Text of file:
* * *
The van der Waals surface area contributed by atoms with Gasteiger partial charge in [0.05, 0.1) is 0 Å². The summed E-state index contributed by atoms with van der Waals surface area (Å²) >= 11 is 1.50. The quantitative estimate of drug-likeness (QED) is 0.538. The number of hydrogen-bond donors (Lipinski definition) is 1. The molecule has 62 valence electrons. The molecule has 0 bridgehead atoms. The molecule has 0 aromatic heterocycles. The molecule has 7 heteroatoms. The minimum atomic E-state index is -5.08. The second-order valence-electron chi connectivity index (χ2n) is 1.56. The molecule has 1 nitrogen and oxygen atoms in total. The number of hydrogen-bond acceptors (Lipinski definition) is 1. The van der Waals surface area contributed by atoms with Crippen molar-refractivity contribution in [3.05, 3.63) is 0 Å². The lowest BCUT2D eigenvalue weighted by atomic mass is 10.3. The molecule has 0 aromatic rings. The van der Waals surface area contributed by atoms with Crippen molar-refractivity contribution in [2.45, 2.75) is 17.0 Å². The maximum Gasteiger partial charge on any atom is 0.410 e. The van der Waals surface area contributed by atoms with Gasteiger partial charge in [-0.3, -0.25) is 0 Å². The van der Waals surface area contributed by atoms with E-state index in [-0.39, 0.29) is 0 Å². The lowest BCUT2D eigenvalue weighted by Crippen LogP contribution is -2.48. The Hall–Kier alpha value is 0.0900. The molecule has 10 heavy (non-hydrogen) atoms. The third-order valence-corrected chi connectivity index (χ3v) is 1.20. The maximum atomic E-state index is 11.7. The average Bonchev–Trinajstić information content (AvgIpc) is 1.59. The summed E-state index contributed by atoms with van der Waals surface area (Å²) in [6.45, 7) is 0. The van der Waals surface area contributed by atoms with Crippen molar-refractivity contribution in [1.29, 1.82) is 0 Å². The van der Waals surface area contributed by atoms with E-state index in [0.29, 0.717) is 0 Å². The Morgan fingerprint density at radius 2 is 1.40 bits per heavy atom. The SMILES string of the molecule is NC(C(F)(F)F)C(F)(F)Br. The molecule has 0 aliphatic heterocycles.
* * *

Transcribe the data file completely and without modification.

The van der Waals surface area contributed by atoms with Gasteiger partial charge in [0.05, 0.1) is 0 Å². The summed E-state index contributed by atoms with van der Waals surface area (Å²) >= 11 is 1.50. The quantitative estimate of drug-likeness (QED) is 0.538. The number of hydrogen-bond donors (Lipinski definition) is 1. The molecule has 62 valence electrons. The molecule has 0 bridgehead atoms. The molecule has 0 aromatic heterocycles. The molecule has 7 heteroatoms. The minimum atomic E-state index is -5.08. The second-order valence-electron chi connectivity index (χ2n) is 1.56. The molecule has 1 nitrogen and oxygen atoms in total. The number of hydrogen-bond acceptors (Lipinski definition) is 1. The van der Waals surface area contributed by atoms with Crippen molar-refractivity contribution in [3.05, 3.63) is 0 Å². The lowest BCUT2D eigenvalue weighted by atomic mass is 10.3. The molecule has 0 aromatic rings. The van der Waals surface area contributed by atoms with Crippen molar-refractivity contribution in [2.45, 2.75) is 17.0 Å². The maximum Gasteiger partial charge on any atom is 0.410 e. The van der Waals surface area contributed by atoms with Gasteiger partial charge in [-0.3, -0.25) is 0 Å². The van der Waals surface area contributed by atoms with E-state index in [-0.39, 0.29) is 0 Å². The lowest BCUT2D eigenvalue weighted by Crippen LogP contribution is -2.48. The Hall–Kier alpha value is 0.0900. The molecule has 10 heavy (non-hydrogen) atoms. The third-order valence-corrected chi connectivity index (χ3v) is 1.20. The maximum atomic E-state index is 11.7. The average Bonchev–Trinajstić information content (AvgIpc) is 1.59. The summed E-state index contributed by atoms with van der Waals surface area (Å²) in [6.45, 7) is 0. The van der Waals surface area contributed by atoms with Crippen molar-refractivity contribution in [1.29, 1.82) is 0 Å². The van der Waals surface area contributed by atoms with E-state index in [0.29, 0.717) is 0 Å². The Morgan fingerprint density at radius 2 is 1.40 bits per heavy atom. The SMILES string of the molecule is NC(C(F)(F)F)C(F)(F)Br. The molecule has 0 aliphatic heterocycles.